There’s a new buzz on the streets and roads of New Zealand towns and city’s…the buzz of the walking school bus.

This relatively new phenomenon is becoming more and more popular with lots of kiwi families as fuel prices continue to rise and health and fitness becomes more of a concern for all of us.

So how does it all work and what is a Walking School Bus?

The Walking school Bus is a fun, safe and active way for children to travel to and from primary school with adult supervision. It’s a bit like car pooling but without the car. Each bus walks along a set route with at least one adult “driver”, picking children up at designated stops and walking them to school. The process is reversed in the afternoons.

Most commonly there are two adults in charge of the bus, the ‘driver’ and ‘tail-end charlie’.

What are the benefits of using the Walking School Bus?

There are many benefits to using the walking school bus –

Fitness –

Both you and the kids get some exercise in the morning and afternoon.

Meeting new people –

Walking School Buses are a great way to get to get to know the people who live around you. You might be pleasantly surprised.

Petrol –

Save your petrol! Walk with the children to school.

Learning road sense –

Your littlies get to learn the ways of the road and become more road wise. The Walking School Bus actively promotes road safety in an ongoing way. Older children can be motivated to be involved by giving them responsibilities like helping and teaching younger children how to cross the road.

Independence –

Older children can be given a little more responsibility and gain a sense of independence….all under the guidance of adults.

Extra time for parents –

You may not have to walk to and from school several days of the week (depending on the roster you have worked out).

How does it work?

The key success for Walking School Buses is having enough reliable and enthusiastic adult volunteers. Initial enthusiasm needs to be harnessed and maintained. Sometimes it’s easy for everyone to up their hand up initially but often times early enthusiasm and energy peters out! This can lead to disappointment if children are let down and buses get ‘flat tyres’.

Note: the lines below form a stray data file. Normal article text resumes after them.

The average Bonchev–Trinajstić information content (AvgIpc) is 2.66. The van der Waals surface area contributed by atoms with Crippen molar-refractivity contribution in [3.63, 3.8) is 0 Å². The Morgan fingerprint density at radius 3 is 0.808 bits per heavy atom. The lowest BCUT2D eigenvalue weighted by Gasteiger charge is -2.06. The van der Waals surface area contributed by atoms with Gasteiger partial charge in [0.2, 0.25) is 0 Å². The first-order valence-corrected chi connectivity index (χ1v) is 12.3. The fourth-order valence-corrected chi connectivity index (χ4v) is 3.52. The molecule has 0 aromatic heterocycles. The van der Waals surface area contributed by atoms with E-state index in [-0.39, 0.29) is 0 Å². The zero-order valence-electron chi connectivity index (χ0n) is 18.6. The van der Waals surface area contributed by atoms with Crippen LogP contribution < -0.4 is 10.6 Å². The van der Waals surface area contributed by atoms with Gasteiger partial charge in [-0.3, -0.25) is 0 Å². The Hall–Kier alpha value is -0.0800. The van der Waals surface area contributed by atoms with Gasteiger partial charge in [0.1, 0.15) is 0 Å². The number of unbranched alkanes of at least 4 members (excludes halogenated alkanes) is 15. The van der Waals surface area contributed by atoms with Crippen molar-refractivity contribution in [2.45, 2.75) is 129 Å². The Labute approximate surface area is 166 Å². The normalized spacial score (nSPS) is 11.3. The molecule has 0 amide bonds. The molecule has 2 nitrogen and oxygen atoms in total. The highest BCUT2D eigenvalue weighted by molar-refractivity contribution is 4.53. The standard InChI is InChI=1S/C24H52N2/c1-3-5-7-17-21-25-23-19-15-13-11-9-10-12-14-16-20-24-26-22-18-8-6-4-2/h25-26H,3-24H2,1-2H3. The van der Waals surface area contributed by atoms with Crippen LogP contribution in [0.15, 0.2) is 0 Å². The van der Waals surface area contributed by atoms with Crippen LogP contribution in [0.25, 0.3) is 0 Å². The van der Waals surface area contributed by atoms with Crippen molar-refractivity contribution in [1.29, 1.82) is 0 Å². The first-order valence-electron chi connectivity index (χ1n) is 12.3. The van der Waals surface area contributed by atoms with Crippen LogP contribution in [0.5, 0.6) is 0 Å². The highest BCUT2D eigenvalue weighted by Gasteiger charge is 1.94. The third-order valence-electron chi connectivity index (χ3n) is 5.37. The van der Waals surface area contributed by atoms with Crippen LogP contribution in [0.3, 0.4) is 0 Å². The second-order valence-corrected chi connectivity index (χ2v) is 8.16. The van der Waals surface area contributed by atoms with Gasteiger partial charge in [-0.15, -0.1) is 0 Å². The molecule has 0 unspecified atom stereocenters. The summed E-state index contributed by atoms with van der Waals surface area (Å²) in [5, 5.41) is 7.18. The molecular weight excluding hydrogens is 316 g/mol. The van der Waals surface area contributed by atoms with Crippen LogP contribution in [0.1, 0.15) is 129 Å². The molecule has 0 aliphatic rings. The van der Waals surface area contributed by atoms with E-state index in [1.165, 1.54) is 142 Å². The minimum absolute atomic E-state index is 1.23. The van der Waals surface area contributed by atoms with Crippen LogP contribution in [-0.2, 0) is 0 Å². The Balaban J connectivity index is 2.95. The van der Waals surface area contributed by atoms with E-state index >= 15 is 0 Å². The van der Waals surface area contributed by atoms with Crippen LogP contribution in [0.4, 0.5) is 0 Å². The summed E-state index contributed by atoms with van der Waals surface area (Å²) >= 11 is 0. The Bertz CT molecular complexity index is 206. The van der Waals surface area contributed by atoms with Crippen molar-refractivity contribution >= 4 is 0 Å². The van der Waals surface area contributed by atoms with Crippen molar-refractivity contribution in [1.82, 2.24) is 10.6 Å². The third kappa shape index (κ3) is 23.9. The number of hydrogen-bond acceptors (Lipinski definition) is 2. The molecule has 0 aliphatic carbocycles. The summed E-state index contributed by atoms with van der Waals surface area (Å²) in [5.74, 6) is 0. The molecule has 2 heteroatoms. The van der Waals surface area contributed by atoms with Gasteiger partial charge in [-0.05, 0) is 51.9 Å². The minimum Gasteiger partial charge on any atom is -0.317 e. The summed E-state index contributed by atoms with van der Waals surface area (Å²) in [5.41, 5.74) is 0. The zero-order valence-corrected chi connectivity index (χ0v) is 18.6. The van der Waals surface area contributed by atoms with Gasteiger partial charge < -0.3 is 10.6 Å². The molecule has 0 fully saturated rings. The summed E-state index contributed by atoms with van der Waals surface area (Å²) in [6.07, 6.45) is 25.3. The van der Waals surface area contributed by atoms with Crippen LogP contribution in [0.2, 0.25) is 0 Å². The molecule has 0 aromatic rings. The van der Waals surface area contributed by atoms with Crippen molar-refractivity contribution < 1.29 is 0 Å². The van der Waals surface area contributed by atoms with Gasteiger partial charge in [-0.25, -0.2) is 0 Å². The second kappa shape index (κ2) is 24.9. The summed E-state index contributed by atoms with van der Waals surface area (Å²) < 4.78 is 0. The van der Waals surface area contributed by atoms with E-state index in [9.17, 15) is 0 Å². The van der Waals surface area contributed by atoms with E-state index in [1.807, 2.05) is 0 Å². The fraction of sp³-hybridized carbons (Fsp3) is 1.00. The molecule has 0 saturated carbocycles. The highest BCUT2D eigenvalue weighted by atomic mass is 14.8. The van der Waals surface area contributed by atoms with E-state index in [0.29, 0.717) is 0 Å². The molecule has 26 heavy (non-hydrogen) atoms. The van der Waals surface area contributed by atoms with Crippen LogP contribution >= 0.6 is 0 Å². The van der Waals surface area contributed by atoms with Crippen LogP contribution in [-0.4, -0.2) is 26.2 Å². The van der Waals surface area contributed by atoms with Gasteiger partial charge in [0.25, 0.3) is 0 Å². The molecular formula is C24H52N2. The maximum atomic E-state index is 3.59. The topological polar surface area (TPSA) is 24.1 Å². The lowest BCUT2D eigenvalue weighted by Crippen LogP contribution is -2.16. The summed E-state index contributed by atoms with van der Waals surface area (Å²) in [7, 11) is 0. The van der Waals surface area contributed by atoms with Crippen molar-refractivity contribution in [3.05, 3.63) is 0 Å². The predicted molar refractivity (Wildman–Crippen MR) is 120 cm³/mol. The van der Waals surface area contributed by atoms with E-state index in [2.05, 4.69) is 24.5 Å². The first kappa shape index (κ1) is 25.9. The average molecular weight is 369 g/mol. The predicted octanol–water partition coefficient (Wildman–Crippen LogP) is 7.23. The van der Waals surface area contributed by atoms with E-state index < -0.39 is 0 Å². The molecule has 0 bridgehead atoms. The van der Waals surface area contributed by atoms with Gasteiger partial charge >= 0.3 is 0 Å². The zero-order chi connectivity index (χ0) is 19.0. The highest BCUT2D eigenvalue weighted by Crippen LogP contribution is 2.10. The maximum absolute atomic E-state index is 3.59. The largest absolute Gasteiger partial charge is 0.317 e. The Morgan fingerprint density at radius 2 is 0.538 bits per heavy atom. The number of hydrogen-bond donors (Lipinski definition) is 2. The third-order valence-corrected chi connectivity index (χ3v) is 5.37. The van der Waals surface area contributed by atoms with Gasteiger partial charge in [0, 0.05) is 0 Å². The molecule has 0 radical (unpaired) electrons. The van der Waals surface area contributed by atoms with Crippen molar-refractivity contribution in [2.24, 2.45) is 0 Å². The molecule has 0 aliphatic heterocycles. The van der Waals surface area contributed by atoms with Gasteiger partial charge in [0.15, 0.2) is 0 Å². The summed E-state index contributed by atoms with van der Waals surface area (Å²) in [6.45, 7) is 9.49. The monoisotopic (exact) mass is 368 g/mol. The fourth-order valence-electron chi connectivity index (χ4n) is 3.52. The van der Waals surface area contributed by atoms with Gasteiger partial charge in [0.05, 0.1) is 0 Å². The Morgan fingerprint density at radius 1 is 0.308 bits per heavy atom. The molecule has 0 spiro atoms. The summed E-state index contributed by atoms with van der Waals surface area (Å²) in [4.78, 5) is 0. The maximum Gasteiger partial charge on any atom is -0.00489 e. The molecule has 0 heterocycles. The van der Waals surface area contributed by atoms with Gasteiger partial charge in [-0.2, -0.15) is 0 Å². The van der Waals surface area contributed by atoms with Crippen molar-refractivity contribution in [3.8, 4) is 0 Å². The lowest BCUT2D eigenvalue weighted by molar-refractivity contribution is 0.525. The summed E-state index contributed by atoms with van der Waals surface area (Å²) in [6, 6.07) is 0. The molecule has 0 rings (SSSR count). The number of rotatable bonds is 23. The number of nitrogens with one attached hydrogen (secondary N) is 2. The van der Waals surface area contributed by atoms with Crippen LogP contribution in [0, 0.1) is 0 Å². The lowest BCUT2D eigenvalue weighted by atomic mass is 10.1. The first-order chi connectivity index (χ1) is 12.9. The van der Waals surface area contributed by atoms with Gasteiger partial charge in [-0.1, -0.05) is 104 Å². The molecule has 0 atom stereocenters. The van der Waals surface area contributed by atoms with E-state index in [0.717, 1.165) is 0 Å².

Initially a teacher from the school may help coordinate the bus, but a parent coordinator is vital to overseeing the day to day operation, maintaining the roster, and organising a back-up if a volunteer is sick or away. It’s important that this person is someone who doesn’t mind ‘keeping on top’ of parents who have offered to help.

Sharing the responsibility between a group of helpers means that many parents will need to spend less time transporting their children.

Where do they go?

The route for the bus may be fairly obvious – generally Walking School Buses follow main roads or routes to school and they target areas where lots of children live or where crossing busy roads can be difficult and dangerous. Sometimes there is parent support for alternative or secondary routes coming from two different directions, especially after a major route has proved successful.

How do I get a bus started?

There are wonderful resources available for parents and teachers on the “Feet First” website (funded by the NZ Transport Agency), including a Parents Guide in PDF format here. This PDF guide will outline all the steps you need to go through in order to start up a Walking School Bus.

There is likely someone at your school that will have information about Walking School Buses for you or be able to help you get started. Often times the first group is set up by a coordinator at the school and then taken on by a parent. Ask around, you might be surprised who is prepared to help you out.

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Kylie Valentine is a qualified secondary school teacher, trained journalist, and the mum of two fabulous children.

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Demmi8

 http://www.smh.com.au/nsw/walking-school-bus-picks-up-more-passengers-20120430-1xv63.html   A NEW thing  stolen buy Australia..yet aghain

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